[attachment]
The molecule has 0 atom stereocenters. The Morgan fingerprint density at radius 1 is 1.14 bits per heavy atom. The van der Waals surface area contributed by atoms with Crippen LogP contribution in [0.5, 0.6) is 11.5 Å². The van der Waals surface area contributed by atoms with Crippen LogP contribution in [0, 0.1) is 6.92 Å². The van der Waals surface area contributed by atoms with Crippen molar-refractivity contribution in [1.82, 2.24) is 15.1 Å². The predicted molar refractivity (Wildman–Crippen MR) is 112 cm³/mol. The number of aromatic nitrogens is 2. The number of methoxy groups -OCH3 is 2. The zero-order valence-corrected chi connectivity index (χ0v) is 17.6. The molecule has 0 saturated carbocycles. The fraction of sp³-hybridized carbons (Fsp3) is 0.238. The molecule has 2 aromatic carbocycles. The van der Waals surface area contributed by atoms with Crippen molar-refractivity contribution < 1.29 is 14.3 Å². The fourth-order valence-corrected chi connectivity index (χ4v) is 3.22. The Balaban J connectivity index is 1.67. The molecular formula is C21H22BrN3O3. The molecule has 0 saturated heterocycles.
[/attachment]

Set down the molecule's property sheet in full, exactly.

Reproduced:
The molecule has 0 atom stereocenters. The Morgan fingerprint density at radius 1 is 1.14 bits per heavy atom. The van der Waals surface area contributed by atoms with Crippen LogP contribution in [0.5, 0.6) is 11.5 Å². The van der Waals surface area contributed by atoms with Crippen LogP contribution in [0, 0.1) is 6.92 Å². The van der Waals surface area contributed by atoms with Crippen molar-refractivity contribution in [1.82, 2.24) is 15.1 Å². The predicted molar refractivity (Wildman–Crippen MR) is 112 cm³/mol. The number of aromatic nitrogens is 2. The number of methoxy groups -OCH3 is 2. The zero-order valence-corrected chi connectivity index (χ0v) is 17.6. The molecule has 0 saturated carbocycles. The fraction of sp³-hybridized carbons (Fsp3) is 0.238. The molecule has 2 aromatic carbocycles. The van der Waals surface area contributed by atoms with Crippen molar-refractivity contribution < 1.29 is 14.3 Å². The fourth-order valence-corrected chi connectivity index (χ4v) is 3.22. The Balaban J connectivity index is 1.67. The molecular formula is C21H22BrN3O3. The molecule has 0 saturated heterocycles.